Tag: <span>submarines</span>

Green Buoy in the ocean. Photo by Atypeek Dgn: https://www.pexels.com/photo/photograph-of-a-green-buoy-12264234/
Not A Mail Buoy

Estimated reading time: 10 minutes

Going down to the sea in ships can best be described as weeks of mind-numbing boredom interspersed with moments of sheer terror. Based on my Navy career with about twelve years actual sea time, I can attest this is true.

So, sailors come up with very creative ways of filling in those weeks of mind-numbing boredom. One way is to play pranks with new crew members just starting their seagoing careers. On my very first submarine sea voyage I became the star attraction in a mail buoy run.

In the Navy

The OCeanGate Submersible "Cyclops I." Predecessor to the "Titan" Lost on June 18, 2023. Attribution: Isabeljohnson25 - Own work, CC BY-SA 4.0, https://commons.wikimedia.org/w/index.php?curid=44018722
The OCeanGate Submersible “Cyclops I.” Predecessor to the “Titan” Lost on June 18, 2023

Estimated reading time: 7 minutes

This is my commentary as a former US Navy submarine sailor, and former member of the Navy’s deep submergence community, on last month’s event when five people died on a rickety submersible while diving to the wreck of Titanic

I qualified in submarines on the nuclear fast attack submarine USS Scamp (SSN 588) all the way back in 1976. Although my qualification board was forty-seven years ago, I retain membership in the highly exclusive community of submarine veterans.

Ron Charest Rons Archives

The Oceangate-Owned Submersible "Titan"
The Oceangate-Owned Submersible “Titan”

Estimated reading time: 5 minutes

Unless you’re lucky enough to avoid news in general, you’re already aware of last month’s global-crisis-level unforced error, in which five people died on a rickety submersible that imploded while diving to visit the wreck of Titanic.

As a former submarine sailor this event strikes pretty close to home. This loss didn’t need to happen. It did happen as a result of unchecked arrogance on the part of the corporate owners and engineers who built the damn thing knowing full well it wasn’t safe. But they did it anyway, for reasons that had no relationship to sound engineering and concern for passenger safety.

Opinions & Commentary Quora Re-Posts

comparing service on navy submarines to service on surface ships.
Composite of submarine USS Scamp and cruiser USS Port Royal

Estimated reading time: 6 minutes

My Navy career was rather unusual as I served on both submarines and surface ships. These were considered “different navies,” with different traditions and duty requirements. In that era, very few sailors ever made a switch between surface and subs. For the most part, the only sub sailors who typically went to the surface fleet were those kicked off subs for disciplinary issues, and who also lost their “Qualified in Submarines” status.

I qualified submarines on USS Scamp, SSN 588. I maintained my submarine qualification status when, years later, I joined the Aegis Cruiser USS Port Royal , CG 73. This dual service gave me an interesting perspective on the different communities that make up our U.S. Navy.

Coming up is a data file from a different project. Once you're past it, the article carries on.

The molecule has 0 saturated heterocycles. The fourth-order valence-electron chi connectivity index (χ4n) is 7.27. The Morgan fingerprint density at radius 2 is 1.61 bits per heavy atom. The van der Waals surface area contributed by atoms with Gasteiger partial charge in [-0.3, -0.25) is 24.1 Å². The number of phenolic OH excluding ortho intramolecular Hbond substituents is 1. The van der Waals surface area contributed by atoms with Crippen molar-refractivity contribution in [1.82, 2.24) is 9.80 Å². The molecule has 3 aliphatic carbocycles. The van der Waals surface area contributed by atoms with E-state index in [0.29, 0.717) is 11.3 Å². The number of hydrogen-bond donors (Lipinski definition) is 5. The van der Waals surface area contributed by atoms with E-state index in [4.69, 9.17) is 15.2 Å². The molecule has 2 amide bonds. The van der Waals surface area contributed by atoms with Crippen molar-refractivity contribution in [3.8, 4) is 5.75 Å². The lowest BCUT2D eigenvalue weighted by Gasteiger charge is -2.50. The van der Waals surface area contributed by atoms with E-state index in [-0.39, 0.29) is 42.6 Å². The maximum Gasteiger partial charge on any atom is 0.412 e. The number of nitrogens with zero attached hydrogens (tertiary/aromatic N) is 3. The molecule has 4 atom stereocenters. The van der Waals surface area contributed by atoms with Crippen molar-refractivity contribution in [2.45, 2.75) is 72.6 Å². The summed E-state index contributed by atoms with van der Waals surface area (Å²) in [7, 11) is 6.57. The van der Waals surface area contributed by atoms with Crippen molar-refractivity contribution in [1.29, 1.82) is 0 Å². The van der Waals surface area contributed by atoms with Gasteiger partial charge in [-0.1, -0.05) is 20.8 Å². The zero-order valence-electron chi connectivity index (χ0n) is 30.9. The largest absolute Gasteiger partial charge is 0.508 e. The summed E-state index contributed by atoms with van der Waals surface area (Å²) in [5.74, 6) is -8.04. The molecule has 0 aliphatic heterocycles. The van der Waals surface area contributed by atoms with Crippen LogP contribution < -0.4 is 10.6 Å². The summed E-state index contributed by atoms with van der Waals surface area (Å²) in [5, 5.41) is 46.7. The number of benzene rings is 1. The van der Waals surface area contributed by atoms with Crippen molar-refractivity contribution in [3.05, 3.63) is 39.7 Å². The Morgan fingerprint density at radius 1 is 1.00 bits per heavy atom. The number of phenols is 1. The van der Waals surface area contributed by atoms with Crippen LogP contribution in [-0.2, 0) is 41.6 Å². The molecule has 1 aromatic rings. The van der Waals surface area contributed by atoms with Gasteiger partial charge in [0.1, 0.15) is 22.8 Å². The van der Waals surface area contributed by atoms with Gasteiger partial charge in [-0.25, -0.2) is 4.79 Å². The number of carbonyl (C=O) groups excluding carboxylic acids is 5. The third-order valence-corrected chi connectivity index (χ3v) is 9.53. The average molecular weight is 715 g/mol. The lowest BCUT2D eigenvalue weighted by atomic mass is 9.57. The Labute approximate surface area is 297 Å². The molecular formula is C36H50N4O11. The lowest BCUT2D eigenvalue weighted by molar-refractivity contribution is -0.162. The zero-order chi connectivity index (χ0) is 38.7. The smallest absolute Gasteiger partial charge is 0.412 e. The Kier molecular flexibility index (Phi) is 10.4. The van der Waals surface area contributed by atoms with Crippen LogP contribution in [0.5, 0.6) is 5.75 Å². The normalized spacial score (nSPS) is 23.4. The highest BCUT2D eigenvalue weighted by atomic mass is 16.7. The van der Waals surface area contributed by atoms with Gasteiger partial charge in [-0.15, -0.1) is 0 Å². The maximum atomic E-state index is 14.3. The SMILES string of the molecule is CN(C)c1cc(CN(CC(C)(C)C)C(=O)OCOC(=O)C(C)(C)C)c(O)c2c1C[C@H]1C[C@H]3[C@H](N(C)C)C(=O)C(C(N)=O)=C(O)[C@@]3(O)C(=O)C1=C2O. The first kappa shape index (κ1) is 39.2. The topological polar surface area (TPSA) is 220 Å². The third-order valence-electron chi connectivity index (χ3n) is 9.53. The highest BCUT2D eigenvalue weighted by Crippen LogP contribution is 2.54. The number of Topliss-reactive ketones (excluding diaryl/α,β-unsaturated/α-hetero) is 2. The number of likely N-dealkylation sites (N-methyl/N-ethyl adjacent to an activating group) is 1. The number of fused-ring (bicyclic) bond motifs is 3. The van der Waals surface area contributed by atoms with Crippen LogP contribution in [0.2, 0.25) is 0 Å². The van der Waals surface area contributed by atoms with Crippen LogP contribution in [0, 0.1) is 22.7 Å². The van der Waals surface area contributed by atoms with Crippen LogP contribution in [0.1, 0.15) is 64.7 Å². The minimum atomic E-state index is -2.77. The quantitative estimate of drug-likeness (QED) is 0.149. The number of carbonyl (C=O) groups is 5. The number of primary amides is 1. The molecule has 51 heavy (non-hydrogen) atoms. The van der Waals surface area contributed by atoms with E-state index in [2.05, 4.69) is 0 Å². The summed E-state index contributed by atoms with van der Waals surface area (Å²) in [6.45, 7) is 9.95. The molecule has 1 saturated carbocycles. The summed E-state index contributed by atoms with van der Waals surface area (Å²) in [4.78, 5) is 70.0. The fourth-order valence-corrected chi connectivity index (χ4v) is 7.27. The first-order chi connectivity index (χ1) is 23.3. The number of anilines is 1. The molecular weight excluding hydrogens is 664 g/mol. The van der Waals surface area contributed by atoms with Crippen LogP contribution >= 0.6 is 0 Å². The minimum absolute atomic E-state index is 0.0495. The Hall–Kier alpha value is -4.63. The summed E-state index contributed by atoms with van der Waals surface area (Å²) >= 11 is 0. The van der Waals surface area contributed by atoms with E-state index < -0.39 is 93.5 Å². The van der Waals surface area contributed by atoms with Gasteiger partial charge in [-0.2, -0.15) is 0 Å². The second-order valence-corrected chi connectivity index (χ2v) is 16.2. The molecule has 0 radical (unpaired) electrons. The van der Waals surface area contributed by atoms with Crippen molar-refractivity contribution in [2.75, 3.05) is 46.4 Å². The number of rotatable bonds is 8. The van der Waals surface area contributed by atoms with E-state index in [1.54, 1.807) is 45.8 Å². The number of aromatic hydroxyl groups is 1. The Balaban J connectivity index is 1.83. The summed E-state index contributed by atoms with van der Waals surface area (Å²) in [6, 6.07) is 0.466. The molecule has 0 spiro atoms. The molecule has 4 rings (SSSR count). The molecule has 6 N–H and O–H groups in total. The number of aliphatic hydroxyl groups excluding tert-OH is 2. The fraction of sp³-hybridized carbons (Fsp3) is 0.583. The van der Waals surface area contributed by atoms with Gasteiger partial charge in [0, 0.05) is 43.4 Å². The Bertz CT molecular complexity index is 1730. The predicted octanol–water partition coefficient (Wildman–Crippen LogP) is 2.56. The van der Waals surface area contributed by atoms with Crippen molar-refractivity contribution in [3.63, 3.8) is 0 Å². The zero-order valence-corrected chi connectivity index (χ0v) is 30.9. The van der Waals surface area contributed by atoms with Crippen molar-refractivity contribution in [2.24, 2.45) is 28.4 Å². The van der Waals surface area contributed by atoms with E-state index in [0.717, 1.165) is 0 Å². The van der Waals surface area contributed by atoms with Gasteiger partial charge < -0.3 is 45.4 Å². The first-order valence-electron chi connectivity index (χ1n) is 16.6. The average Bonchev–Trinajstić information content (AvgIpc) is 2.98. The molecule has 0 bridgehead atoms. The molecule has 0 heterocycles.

In the Navy Quora Re-Posts

Movie Poster of “Crimson Tide”

In my quest to provide insightful answers to pressing issues asked by alert Quora readers; a while back I wrote a movie review. Not just any movie review, this one was on a topic near and dear to me – submarine movies.

I watch a lot of movies. A lot of what I watch is science fiction (or at least what passes for science fiction in the minds of Hollywood movie producers. Don’t get me started. And who in the hell came up with the stupid “SyFy” moniker?). Beyond science fiction, I also enjoy submarine movies, fiction or otherwise. Given that I have a bit of background with submarines, I have a certain level of expectations with submarine movies. For a fictional movie I don’t expect complete accuracy on submarine operations. But I have limits.

Quora Re-Posts

Research Submersible Alvin
Research Submersible Alvin. Woods Hole Institute

A Quora member posted another interesting question on submarines. The question was “Can you winch a submarine up from the bottom of the ocean, say 8000 feet?” This question gave me the opportunity to write about two famous submarine incidents. One of these involved one of my favorite submersibles ever, the DSV-2 Alvin.

Family Stories Quora Re-Posts

Navy Command Master Chief badge
Navy Command Master Chief badge

My Navy career was unusual for the number of different types of ships I served on. Few people get to serve on both submarines and surface ships. Even more unusual, I served on two very different types of submarines, and two very different types of surface ships. This background gives me some unique perspectives on Navy life. So when I saw this Quora question, I felt I had the background to give a solid answer.

In the Navy Quora Re-Posts

In the Navy Quora Re-Posts

The smell of a submarine - amine, sweat, smoke, hydraulic oil,

One of the reasons I don’t post here much is because I’m writing in several other venues. Facebook, regrettably, occupies a lot of my otherwise available writing time. I periodically post to my account on Daily Kos or comment on other people’s posts. But a new writing venue (for me) is the site Quora

In the Navy Quora Re-Posts